Lagos — The condition of the Lagos ever-busy abattoir complex in Oko-Oba, Agege, pose health challenges to residents.
An abattoir ought to be neat and hygienic, but the Lagos State Abattoir Complex at Oko-Oba, Agege is far from being neat. If you move very close to this abattoir, what you will notice is an unimaginable filth and a permanently overbearing stench which envelopes not just the premises but also the immediate neighbourhood of the abattoir.
Meanwhile, if you are standing in front of the abattoir, one will not believe this is the place where more than 80 per cent of the meat being consumed in the state comes from. There are different kinds of pointers that announce arrival at the state abattoir. One of such pointers is the beehive of human activities going on around. Also there are various groups of traders, cattle traders, foodstuff s, water merchants, labourers (men and women), intermediaries, butchers and others going in and out of the abattoir.
Investigations show that about 4,000 cattle are slaughtered at this abattoir daily and butchers moved them to various markets in the metropolis. The high number of cattle being slaughtered here has one significant implication: the stench that emanates from inside the abattoir and the dirty water that runs out of the place into the large canal nearby.
The smell emanating from the abattoir is a nasty odour that spread through the air around the place. The rotten smell that is synonymous with this abattoir invades the atmosphere as early as 5 a.m. and last till the evening, only to repeat itself the following day, seven days a week.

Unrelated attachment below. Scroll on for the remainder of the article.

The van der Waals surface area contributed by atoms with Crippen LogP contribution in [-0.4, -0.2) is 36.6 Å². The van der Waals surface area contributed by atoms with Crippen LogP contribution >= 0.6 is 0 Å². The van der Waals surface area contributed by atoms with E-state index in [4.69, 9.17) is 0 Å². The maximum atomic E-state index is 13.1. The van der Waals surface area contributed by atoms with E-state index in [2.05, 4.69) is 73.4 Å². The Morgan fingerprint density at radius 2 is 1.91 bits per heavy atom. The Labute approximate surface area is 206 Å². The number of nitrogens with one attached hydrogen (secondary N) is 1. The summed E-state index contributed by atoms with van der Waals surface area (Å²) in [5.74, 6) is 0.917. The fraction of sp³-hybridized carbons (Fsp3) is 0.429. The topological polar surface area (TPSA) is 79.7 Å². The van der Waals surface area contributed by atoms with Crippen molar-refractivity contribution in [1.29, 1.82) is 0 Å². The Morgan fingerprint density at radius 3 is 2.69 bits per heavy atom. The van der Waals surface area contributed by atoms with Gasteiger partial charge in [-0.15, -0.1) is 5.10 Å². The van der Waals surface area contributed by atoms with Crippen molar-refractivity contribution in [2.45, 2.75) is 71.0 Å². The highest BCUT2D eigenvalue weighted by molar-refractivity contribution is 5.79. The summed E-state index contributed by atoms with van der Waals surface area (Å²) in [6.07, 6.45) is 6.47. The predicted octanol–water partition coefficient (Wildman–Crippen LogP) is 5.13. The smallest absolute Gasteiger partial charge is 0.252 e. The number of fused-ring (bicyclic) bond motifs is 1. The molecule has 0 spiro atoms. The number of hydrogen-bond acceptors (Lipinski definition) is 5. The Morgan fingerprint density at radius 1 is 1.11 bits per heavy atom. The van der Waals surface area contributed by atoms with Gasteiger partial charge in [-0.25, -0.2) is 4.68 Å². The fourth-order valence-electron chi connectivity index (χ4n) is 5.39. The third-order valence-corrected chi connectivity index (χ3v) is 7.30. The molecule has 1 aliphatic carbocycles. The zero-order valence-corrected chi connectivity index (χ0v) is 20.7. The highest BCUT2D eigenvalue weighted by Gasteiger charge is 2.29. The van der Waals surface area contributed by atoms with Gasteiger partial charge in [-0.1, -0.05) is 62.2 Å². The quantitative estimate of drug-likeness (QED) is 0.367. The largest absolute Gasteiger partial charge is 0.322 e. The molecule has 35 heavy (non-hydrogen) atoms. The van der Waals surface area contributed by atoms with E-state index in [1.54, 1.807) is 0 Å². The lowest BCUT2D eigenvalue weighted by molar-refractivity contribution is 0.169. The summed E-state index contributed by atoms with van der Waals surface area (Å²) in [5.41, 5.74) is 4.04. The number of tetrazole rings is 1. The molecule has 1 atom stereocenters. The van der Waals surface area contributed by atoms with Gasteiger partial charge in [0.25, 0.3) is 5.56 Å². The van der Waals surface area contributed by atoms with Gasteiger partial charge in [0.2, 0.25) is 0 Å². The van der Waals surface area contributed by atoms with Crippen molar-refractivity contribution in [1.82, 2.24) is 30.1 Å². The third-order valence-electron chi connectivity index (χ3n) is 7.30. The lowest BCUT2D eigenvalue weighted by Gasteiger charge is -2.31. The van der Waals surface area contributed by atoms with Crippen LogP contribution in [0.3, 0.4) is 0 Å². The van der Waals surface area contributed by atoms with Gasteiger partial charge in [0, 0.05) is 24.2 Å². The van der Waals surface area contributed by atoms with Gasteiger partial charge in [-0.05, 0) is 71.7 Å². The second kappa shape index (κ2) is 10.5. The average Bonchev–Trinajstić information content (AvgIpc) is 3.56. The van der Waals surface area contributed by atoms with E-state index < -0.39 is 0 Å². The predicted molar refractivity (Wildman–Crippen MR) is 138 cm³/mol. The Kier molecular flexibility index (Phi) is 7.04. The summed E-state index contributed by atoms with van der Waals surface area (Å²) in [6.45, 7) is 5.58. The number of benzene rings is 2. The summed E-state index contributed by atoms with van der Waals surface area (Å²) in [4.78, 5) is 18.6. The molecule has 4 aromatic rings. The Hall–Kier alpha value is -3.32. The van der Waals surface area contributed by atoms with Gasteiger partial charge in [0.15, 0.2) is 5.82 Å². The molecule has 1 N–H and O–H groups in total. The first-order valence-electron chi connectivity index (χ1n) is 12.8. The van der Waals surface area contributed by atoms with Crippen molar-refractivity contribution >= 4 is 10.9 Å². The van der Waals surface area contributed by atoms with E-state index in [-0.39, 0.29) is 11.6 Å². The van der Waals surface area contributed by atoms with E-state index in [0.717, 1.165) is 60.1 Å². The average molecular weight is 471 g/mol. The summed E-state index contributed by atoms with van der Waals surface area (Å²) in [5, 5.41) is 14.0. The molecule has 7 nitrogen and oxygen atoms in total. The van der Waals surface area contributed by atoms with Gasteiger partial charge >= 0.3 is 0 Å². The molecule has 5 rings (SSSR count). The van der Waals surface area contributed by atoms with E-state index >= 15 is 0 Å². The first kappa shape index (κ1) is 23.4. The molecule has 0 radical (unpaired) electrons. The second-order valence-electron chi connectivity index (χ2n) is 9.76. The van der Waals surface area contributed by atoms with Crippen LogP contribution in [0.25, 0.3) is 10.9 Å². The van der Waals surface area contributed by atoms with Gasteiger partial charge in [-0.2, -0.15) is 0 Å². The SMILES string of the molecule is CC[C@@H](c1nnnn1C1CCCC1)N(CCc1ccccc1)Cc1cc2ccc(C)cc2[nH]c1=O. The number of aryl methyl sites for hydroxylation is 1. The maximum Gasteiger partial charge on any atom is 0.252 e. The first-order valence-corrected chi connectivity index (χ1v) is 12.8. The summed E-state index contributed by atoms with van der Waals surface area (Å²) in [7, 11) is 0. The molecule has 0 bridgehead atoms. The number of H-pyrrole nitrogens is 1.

Passengers that pass through the main gate of the abattoir used to complain about the offensive odour in the atmosphere. Once they inhaled the odour unexpectedly, they will cover their nose in disgust and fear for their health. A co-passenger with this reporter berated the state government for not finding lasting solution to the offensive smell.
Most of the residents of Oko-Oba Housing Estate that share land with the abattoir and other residents in the adjourning streets are the worst hit. Most of them could not open their windows because there was no fresh air in their environment. What they have been living with was a polluted air and extremely dirty environment. It was gathered that lots of them created conducive air within their flats by using various kinds of deodorant and air-fresheners.
The smell from the abattoir, according to Mrs. Bolatito Aina, one among the residents at Okobaba Housing Estate, was as a result of the the blood and other wastes of the slaughtered cows being evacuated from the abattoir through these gutters (she points at the gutter) that cause the smell.
According to her, "Since a lot of blood and wastes come from thousands of cattle they slaughtered here every day, we have been suffering in silence. The odour from the abattoir is not good for human being to continue inhaling it every day; our life span will continue to be reducing for this odour we in- hale."
In addition to the wastes from the slaughtered cows, Mrs. Aina also complained that there was a dumpsite of cow bones and dung. "This dumpsite is so filthy particularly whenever it rain. On the other side was a grazing site for the hundreds of cattle the traders bring to this place every day. Around our estate on the other side were men and women that cooked reddish cow blood for the purpose of selling it to poultry farmers that mixed it with animal feeds. All sorts of things are going on around here that affects the environment negatively,' she noted.